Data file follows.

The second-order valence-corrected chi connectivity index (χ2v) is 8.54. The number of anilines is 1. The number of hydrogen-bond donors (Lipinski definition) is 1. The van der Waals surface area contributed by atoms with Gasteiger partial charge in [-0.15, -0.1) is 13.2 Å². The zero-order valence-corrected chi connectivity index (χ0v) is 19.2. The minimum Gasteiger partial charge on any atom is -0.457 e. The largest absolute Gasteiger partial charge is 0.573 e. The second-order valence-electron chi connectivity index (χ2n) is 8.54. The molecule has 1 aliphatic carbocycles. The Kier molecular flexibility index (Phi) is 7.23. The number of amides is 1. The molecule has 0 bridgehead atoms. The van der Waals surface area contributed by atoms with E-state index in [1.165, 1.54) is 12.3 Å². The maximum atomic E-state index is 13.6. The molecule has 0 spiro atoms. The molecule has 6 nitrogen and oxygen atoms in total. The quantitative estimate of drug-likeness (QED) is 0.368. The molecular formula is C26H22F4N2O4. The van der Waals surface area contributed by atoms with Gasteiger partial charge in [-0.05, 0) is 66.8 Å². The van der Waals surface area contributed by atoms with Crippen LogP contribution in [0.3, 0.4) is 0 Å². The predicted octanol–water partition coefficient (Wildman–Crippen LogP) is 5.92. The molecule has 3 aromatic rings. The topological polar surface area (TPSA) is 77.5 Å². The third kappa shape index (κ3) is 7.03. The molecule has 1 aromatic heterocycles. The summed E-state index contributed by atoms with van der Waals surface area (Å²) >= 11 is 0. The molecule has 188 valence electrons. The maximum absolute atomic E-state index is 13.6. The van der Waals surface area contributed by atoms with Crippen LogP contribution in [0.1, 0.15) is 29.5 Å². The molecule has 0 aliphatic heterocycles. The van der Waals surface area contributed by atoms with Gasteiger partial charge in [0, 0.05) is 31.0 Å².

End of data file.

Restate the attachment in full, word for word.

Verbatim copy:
The second-order valence-corrected chi connectivity index (χ2v) is 8.54. The number of anilines is 1. The number of hydrogen-bond donors (Lipinski definition) is 1. The van der Waals surface area contributed by atoms with Gasteiger partial charge in [-0.15, -0.1) is 13.2 Å². The zero-order valence-corrected chi connectivity index (χ0v) is 19.2. The minimum Gasteiger partial charge on any atom is -0.457 e. The largest absolute Gasteiger partial charge is 0.573 e. The second-order valence-electron chi connectivity index (χ2n) is 8.54. The molecule has 1 aliphatic carbocycles. The Kier molecular flexibility index (Phi) is 7.23. The number of amides is 1. The molecule has 0 bridgehead atoms. The van der Waals surface area contributed by atoms with E-state index in [1.165, 1.54) is 12.3 Å². The maximum atomic E-state index is 13.6. The molecule has 0 spiro atoms. The molecule has 6 nitrogen and oxygen atoms in total. The quantitative estimate of drug-likeness (QED) is 0.368. The molecular formula is C26H22F4N2O4. The van der Waals surface area contributed by atoms with Gasteiger partial charge in [-0.05, 0) is 66.8 Å². The van der Waals surface area contributed by atoms with Crippen LogP contribution in [0.3, 0.4) is 0 Å². The predicted octanol–water partition coefficient (Wildman–Crippen LogP) is 5.92. The molecule has 3 aromatic rings. The topological polar surface area (TPSA) is 77.5 Å². The third kappa shape index (κ3) is 7.03. The molecule has 1 aromatic heterocycles. The summed E-state index contributed by atoms with van der Waals surface area (Å²) >= 11 is 0. The molecule has 188 valence electrons. The maximum absolute atomic E-state index is 13.6. The van der Waals surface area contributed by atoms with Crippen LogP contribution in [0.1, 0.15) is 29.5 Å². The molecule has 0 aliphatic heterocycles. The van der Waals surface area contributed by atoms with Gasteiger partial charge in [0, 0.05) is 31.0 Å².